Mechanisms of replication fork protection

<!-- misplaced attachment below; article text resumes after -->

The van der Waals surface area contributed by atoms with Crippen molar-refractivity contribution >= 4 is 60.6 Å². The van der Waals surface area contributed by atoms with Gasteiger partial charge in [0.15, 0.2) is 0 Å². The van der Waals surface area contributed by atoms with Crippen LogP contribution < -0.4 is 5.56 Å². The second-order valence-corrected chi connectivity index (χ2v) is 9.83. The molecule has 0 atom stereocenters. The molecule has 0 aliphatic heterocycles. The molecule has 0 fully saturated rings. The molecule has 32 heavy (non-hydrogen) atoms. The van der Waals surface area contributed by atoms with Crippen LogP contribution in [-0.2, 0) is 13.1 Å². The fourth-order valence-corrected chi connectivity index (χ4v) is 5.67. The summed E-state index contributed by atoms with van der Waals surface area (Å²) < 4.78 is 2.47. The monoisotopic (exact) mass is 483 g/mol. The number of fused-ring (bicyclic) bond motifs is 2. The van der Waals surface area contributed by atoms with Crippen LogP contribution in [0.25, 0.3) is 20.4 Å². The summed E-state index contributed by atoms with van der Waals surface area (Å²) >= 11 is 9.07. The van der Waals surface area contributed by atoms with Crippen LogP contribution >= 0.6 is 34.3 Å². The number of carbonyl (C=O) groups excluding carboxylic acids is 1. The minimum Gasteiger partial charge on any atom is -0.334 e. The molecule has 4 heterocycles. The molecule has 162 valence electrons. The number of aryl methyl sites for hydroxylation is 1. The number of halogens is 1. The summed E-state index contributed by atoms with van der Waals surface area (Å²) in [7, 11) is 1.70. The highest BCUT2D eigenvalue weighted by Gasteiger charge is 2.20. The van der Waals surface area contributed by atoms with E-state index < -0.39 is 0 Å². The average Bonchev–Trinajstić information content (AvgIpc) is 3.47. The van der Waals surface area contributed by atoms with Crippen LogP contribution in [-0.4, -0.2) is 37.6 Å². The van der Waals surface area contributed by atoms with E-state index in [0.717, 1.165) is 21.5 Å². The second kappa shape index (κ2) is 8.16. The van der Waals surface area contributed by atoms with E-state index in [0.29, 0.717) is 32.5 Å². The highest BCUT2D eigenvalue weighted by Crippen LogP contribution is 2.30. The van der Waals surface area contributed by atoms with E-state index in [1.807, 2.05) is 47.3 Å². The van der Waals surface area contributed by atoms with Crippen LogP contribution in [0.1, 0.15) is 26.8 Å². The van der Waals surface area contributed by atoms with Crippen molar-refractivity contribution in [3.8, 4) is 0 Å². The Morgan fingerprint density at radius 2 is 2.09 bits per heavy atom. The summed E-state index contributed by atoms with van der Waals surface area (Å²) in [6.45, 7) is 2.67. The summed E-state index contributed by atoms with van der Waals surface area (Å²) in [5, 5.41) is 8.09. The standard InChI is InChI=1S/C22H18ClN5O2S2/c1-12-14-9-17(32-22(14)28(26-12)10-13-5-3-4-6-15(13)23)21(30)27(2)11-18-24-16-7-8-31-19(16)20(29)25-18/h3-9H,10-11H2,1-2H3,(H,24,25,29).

Maintenance of genome integrity during DNA replication relies on several factors that do not directly participate in DNA synthesis. Among these there are proteins that respond to DNA lesions and structures impairing replication fork progression. These factors are believed to be particularly important for the resolution of DNA damage occurring during DNA replication and the faithful duplication of chromosome regions with complex or repetitive DNA sequences. In my group, we combine the power of the Xenopus egg extract with advanced imaging techniques based on transmission electron microscopy (EM) to study major DNA metabolism processes linked to DNA replication and DNA repair. This approach allowed us to uncover for the first time a role for RAD51 in protecting replication forks, by preventing Mre11 mediated processing of nascent DNA (Hashimoto et al 2010, NSMB). These findings have been confirmed in mammalian cells by several other studies and linked to cancer cell survival and sensitivity to chemotherapy. More recently, we have shown that extensive nascent DNA degradation is triggered by the formation of reversed forks at stalled replication intermediates operated by SNF2 helicases (Kolinjivadi et al 2017, Mol Cell). These pathways are likely to play a major role in the presence of DNA damage and at complex DNA loci, including the centromeres, which we have shown to be enriched for DNA repair factors (Aze et al 2016, NCB). This work will be discussed in light of recent results obtained on replication fork protection mechanisms.